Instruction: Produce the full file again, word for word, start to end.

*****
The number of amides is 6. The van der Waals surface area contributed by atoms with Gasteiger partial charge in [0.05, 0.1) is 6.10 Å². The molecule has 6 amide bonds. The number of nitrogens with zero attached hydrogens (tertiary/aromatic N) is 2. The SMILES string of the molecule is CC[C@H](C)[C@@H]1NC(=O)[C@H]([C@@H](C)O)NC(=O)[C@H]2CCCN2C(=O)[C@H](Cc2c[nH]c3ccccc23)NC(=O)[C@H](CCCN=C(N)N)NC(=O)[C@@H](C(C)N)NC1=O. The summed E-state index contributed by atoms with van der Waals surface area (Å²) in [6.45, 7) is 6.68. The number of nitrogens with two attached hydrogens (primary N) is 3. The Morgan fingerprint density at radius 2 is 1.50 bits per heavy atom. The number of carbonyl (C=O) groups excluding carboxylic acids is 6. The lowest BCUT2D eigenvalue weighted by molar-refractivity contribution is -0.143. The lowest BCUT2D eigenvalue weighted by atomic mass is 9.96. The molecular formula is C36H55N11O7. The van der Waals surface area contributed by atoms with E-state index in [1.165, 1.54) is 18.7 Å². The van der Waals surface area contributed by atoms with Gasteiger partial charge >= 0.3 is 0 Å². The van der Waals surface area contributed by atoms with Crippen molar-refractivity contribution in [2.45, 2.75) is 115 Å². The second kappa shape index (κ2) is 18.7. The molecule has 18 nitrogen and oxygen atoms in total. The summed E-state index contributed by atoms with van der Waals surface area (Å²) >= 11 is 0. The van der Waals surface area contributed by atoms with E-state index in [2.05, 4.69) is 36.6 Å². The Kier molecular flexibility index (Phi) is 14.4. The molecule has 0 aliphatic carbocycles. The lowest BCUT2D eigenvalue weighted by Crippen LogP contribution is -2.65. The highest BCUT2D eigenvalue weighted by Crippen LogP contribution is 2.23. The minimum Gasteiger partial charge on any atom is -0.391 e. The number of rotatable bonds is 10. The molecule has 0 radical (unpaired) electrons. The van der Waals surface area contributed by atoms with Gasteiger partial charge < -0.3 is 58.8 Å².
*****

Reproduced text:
The number of amides is 6. The van der Waals surface area contributed by atoms with Gasteiger partial charge in [0.05, 0.1) is 6.10 Å². The molecule has 6 amide bonds. The number of nitrogens with zero attached hydrogens (tertiary/aromatic N) is 2. The SMILES string of the molecule is CC[C@H](C)[C@@H]1NC(=O)[C@H]([C@@H](C)O)NC(=O)[C@H]2CCCN2C(=O)[C@H](Cc2c[nH]c3ccccc23)NC(=O)[C@H](CCCN=C(N)N)NC(=O)[C@@H](C(C)N)NC1=O. The summed E-state index contributed by atoms with van der Waals surface area (Å²) in [6.45, 7) is 6.68. The number of nitrogens with two attached hydrogens (primary N) is 3. The Morgan fingerprint density at radius 2 is 1.50 bits per heavy atom. The number of carbonyl (C=O) groups excluding carboxylic acids is 6. The lowest BCUT2D eigenvalue weighted by molar-refractivity contribution is -0.143. The lowest BCUT2D eigenvalue weighted by atomic mass is 9.96. The molecular formula is C36H55N11O7. The van der Waals surface area contributed by atoms with E-state index in [1.165, 1.54) is 18.7 Å². The van der Waals surface area contributed by atoms with Gasteiger partial charge >= 0.3 is 0 Å². The van der Waals surface area contributed by atoms with Crippen molar-refractivity contribution in [2.45, 2.75) is 115 Å². The second kappa shape index (κ2) is 18.7. The molecule has 18 nitrogen and oxygen atoms in total. The summed E-state index contributed by atoms with van der Waals surface area (Å²) >= 11 is 0. The van der Waals surface area contributed by atoms with E-state index in [2.05, 4.69) is 36.6 Å². The Kier molecular flexibility index (Phi) is 14.4. The molecule has 0 aliphatic carbocycles. The lowest BCUT2D eigenvalue weighted by Crippen LogP contribution is -2.65. The highest BCUT2D eigenvalue weighted by Crippen LogP contribution is 2.23. The minimum Gasteiger partial charge on any atom is -0.391 e. The number of rotatable bonds is 10. The molecule has 0 radical (unpaired) electrons. The van der Waals surface area contributed by atoms with Gasteiger partial charge < -0.3 is 58.8 Å².